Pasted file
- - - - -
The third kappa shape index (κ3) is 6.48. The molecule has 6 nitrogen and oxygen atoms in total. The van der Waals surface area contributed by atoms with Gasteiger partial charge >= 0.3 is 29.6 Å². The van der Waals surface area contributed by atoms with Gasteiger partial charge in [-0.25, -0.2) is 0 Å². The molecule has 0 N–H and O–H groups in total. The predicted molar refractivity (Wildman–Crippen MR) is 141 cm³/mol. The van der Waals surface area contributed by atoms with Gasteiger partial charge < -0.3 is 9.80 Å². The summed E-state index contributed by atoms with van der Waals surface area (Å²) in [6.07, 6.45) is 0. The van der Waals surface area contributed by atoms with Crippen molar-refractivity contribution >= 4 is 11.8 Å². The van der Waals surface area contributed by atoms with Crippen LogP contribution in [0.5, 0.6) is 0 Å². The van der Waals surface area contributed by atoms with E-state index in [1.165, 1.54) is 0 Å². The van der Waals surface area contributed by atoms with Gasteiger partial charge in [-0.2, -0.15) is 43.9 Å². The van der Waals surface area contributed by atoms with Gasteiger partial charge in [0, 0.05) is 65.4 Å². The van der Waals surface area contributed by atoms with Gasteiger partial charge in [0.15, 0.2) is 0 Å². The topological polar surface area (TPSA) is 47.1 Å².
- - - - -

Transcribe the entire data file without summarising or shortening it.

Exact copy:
The third kappa shape index (κ3) is 6.48. The molecule has 6 nitrogen and oxygen atoms in total. The van der Waals surface area contributed by atoms with Gasteiger partial charge >= 0.3 is 29.6 Å². The van der Waals surface area contributed by atoms with Gasteiger partial charge in [-0.25, -0.2) is 0 Å². The molecule has 0 N–H and O–H groups in total. The predicted molar refractivity (Wildman–Crippen MR) is 141 cm³/mol. The van der Waals surface area contributed by atoms with Gasteiger partial charge < -0.3 is 9.80 Å². The summed E-state index contributed by atoms with van der Waals surface area (Å²) in [6.07, 6.45) is 0. The van der Waals surface area contributed by atoms with Crippen molar-refractivity contribution >= 4 is 11.8 Å². The van der Waals surface area contributed by atoms with Crippen LogP contribution in [0.5, 0.6) is 0 Å². The van der Waals surface area contributed by atoms with E-state index in [1.165, 1.54) is 0 Å². The van der Waals surface area contributed by atoms with Gasteiger partial charge in [-0.2, -0.15) is 43.9 Å². The van der Waals surface area contributed by atoms with Gasteiger partial charge in [0, 0.05) is 65.4 Å². The van der Waals surface area contributed by atoms with Gasteiger partial charge in [0.15, 0.2) is 0 Å². The topological polar surface area (TPSA) is 47.1 Å².